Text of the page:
Scammers can do a great deal with just one or two pieces of personal information. A talented scammer in possession of a name, date of birth, and SSN can do a lot of damage. Data such as SSNs and other identification documents can easily be used for identity theft and fraud, and it is very likely that customers of any company that suffers a data breach will be affected by phishing attacks for years to come. Scammers trade and sell stolen personal details and information on various forums and the dark net, and these details are not even very expensive to obtain.
Additionally, once someone falls for a scam, they become even more desirable to other scammers, as it shows that the person may be susceptible to scams. It also shows a tendency towards general compliance, which scammers count on.
Guidelines for customers after a data breach
After a breach, it is not uncommon for companies to issue guidelines for customers. This is a wise thing to do, as scammers using that stolen data will most definitely target customers. Some of this data will be used to persuade the potential victim that a fraudulent call or email is credible.
For example, a scammer might call, pretending to be a company representative, and tell the victim that they need to set up their payment details again, as that information was erased as a result of the breach. The data they hold on this customer, e.g. date of birth or SSN, may be used to ‘prove’ that the call is legitimate. This type of attack is very successful because it is difficult to separate it from a genuine situation in which something may have gone wrong with someone's payment details. Similar scams affected Talk Talk customers, who are still plagued by a deluge of scam calls that began after a data breach. This is why it is vital to warn customers immediately if your organization suffers a breach. Any delay in awareness will ensure that more customers will be affected by ensuing scams, heightening their susceptibility to be victimized.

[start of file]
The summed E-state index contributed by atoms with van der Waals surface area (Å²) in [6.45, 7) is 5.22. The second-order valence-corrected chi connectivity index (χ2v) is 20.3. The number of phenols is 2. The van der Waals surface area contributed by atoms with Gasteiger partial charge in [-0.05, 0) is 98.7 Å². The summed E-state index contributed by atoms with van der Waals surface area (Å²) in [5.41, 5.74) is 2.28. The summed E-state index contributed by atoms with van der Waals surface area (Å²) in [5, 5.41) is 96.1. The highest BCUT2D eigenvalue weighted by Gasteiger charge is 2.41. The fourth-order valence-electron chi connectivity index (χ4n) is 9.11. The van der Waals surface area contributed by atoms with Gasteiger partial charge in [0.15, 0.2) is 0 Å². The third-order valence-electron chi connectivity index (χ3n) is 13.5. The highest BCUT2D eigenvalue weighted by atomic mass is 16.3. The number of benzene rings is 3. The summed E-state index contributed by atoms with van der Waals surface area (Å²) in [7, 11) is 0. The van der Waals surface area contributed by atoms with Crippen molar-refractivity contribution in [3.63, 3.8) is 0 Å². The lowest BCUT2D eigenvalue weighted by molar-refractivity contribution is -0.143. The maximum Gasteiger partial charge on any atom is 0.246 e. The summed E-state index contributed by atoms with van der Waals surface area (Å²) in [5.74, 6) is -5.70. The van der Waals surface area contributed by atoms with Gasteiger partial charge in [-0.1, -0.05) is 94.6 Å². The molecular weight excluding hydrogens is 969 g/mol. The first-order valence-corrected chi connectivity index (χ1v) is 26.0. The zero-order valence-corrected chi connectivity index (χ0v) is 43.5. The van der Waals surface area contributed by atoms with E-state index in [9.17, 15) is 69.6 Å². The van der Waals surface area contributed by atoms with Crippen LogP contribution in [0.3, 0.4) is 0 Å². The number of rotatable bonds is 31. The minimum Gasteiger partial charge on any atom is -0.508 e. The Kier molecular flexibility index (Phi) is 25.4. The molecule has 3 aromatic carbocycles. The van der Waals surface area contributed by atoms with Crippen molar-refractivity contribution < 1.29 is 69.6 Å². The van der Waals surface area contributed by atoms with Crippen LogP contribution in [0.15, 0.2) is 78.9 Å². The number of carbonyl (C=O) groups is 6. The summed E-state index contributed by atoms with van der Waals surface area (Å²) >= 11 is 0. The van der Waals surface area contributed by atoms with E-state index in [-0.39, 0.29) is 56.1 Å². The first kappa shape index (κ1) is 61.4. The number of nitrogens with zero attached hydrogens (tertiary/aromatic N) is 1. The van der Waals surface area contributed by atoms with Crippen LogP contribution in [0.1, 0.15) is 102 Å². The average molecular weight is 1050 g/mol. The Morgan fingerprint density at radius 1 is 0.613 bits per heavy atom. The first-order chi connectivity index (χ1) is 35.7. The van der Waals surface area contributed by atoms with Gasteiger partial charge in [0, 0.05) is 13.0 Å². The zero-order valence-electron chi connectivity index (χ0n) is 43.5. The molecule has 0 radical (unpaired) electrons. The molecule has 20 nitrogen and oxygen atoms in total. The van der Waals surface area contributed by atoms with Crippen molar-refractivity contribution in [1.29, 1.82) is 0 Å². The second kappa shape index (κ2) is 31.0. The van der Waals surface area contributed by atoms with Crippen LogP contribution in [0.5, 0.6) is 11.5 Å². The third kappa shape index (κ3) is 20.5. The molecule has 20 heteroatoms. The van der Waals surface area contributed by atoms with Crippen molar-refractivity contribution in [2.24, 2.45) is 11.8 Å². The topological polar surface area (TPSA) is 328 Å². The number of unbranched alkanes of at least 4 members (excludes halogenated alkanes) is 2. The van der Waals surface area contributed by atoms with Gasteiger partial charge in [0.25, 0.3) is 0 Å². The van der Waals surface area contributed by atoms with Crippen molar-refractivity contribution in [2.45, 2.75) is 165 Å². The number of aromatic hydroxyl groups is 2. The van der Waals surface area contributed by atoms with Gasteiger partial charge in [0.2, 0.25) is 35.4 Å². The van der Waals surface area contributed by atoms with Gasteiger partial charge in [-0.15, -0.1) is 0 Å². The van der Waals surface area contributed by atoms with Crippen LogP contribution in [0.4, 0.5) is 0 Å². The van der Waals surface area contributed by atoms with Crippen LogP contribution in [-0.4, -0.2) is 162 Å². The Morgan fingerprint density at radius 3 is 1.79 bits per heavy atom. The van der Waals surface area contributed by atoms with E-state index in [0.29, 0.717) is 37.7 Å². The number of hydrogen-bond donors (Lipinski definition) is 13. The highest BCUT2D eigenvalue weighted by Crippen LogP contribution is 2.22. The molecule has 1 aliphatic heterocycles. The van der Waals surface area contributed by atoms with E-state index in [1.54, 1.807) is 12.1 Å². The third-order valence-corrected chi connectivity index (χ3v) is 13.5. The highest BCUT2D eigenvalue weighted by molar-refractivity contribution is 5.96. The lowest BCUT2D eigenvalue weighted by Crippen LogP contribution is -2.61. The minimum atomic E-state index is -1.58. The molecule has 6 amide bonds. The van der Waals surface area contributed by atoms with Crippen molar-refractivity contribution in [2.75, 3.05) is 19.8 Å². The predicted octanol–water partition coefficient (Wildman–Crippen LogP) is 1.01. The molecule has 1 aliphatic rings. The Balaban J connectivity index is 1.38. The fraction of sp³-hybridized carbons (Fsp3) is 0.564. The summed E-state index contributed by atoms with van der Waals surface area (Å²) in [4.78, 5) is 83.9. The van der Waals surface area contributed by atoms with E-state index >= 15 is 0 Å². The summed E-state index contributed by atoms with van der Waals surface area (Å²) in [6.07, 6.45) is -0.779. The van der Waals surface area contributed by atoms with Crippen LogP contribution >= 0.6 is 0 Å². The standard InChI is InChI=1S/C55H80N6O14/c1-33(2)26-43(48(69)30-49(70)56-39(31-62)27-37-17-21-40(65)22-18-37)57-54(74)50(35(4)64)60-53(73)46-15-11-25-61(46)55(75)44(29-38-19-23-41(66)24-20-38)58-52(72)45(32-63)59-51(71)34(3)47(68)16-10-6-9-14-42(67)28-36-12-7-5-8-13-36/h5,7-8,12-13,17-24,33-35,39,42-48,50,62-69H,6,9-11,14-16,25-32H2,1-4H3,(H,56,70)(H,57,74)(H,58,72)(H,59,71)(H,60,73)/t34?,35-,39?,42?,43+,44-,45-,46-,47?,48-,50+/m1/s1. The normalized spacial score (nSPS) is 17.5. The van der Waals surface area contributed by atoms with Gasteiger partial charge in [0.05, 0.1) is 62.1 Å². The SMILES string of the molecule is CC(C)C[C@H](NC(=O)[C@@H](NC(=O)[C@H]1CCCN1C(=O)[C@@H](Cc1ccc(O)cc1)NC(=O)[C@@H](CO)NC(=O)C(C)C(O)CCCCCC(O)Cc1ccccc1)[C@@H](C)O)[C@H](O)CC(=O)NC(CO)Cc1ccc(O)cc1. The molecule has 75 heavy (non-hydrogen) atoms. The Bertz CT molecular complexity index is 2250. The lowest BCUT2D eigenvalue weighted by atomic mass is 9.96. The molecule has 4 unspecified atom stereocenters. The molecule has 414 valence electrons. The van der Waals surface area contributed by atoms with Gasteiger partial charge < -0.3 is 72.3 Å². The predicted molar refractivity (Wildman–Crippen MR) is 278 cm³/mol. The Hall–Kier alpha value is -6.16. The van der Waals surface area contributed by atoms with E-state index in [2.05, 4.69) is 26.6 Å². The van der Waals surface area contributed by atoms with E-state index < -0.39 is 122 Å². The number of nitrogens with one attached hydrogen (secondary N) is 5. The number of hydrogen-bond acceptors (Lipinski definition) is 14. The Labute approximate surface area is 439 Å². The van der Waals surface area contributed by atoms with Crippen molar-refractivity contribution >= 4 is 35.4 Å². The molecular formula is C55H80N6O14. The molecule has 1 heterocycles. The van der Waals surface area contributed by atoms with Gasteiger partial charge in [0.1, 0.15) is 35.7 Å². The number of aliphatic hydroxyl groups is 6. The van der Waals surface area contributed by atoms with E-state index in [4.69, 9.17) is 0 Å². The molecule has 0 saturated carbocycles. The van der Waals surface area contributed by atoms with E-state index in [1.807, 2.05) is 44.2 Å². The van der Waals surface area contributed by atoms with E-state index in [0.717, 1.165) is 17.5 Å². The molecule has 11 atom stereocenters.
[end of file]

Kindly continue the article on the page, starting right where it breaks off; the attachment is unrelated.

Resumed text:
Yet we see time and time again that companies affected by cyberattacks stay silent, electing to refute or minimize the scale of the attack instead. Frequently, customers affected by such breaches are also left with little information about how to protect themselves or even what to watch for, including the heightened emotional state that comes from the realization that their sensitive information is being traded by criminals. Often, details on how to implement fraud alerts and a security freeze are provided, which is great advice, but general recommendations about how to defend against phishing attacks are often lacking.
There are several ways people may be affected after the data breach:
- They may become victims of identity theft or fraud.
- Their details may be sold for to other criminals, which will result in an abundance of phishing attacks perpetrated via texts, phone, or email.
- Scammers may orchestrate more detailed and targeted attacks in which they call the victims and pretend to be a legitimate company that's trying to set up a new payment account or protect the victim’s account after the fraud. They may even have lengthy or multiple conversations with victims to enhance credibility and encourage trust, all while harvesting information that will then be used to access bank accounts or open new accounts in the victim’s name.